To harness some of this excitement, Twitter will stream Bloomberg Television’s live broadcast of the brawls directly on its platform.
If you don’t recall, Twitter and Bloomberg Media first teamed up back in July so the social giant could stream select Bloomberg TV programs. The pair is thus calling this a partnership expansion.
The streams will feature additional Bloomberg Politics programming 30 minutes before and after each of the four scheduled debates.
No one is discussing the financial terms of the deal, but I wouldn’t be surprised if Bloomberg sees it as purely promotional. While Twitter’s live video strategy remains a work in progress, it will obviously expand Bloomberg’s reach.
And Twitter executives make a pretty good case that theirs is the perfect platform for such a political spectacle. “Twitter is where the 2016 presidential election is happening every single day,” Anthony Noto, Twitter's chief financial officer, stated.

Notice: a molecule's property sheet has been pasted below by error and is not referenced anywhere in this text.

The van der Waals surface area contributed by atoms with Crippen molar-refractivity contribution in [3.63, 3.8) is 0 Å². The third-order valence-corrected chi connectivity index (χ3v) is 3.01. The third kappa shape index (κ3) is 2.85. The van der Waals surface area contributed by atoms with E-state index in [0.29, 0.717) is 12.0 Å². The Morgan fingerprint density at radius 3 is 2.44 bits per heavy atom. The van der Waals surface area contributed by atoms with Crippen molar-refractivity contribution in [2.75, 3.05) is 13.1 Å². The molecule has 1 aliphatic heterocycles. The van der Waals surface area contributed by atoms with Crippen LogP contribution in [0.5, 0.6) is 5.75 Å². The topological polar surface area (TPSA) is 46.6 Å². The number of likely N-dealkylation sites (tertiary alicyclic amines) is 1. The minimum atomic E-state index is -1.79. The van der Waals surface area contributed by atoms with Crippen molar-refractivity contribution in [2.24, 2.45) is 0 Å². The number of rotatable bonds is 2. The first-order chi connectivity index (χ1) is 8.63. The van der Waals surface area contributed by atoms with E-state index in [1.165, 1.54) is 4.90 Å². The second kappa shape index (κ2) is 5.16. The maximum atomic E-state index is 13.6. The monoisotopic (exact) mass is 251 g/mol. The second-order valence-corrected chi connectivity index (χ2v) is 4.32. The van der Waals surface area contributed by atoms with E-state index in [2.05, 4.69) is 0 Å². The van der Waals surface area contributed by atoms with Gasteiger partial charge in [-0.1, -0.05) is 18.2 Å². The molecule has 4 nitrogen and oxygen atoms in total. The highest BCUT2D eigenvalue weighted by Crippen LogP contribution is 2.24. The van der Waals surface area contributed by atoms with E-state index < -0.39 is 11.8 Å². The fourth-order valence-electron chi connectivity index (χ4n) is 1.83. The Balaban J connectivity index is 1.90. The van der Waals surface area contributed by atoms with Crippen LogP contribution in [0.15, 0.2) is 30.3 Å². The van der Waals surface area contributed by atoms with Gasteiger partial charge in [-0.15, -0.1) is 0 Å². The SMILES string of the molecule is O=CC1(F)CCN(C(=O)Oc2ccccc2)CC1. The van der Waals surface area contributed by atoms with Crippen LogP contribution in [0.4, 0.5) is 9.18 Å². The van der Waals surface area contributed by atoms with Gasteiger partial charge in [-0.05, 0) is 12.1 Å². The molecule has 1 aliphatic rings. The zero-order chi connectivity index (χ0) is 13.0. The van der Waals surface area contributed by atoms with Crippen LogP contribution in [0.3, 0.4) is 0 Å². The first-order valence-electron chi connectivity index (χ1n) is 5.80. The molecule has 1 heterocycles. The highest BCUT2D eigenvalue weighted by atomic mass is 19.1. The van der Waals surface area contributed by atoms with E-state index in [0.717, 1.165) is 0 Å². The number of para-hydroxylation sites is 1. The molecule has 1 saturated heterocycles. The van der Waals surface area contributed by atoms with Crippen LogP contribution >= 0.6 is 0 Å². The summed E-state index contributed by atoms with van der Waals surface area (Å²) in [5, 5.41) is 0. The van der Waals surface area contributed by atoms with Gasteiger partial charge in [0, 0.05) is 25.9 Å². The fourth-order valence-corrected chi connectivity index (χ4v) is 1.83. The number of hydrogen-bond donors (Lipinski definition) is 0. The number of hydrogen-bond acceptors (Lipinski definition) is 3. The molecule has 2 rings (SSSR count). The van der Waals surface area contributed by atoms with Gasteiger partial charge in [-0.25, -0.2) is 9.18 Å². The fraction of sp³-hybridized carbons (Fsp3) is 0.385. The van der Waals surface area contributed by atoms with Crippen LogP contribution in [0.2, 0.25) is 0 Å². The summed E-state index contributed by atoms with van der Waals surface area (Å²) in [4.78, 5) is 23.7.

There were ten million tweets sent during the first U.S. Presidential debate of the 2012 election cycle, which was the most watched U.S. Presidential debate in history.
Earlier this year, meanwhile, tweets sent during the first Democratic and Republican primary debates surpassed a billion impressions.
Also of note, more than half of all tweets sent about the 2016 election are from people 25 years old and younger, by Twitter’s estimate.
In case you’re interested -- and I suspect that you are -- the stream will be available at debates.twitter.com, in Twitter Moments or on @bpolitics.
This column was previously published in Moblog on September 21, 2016.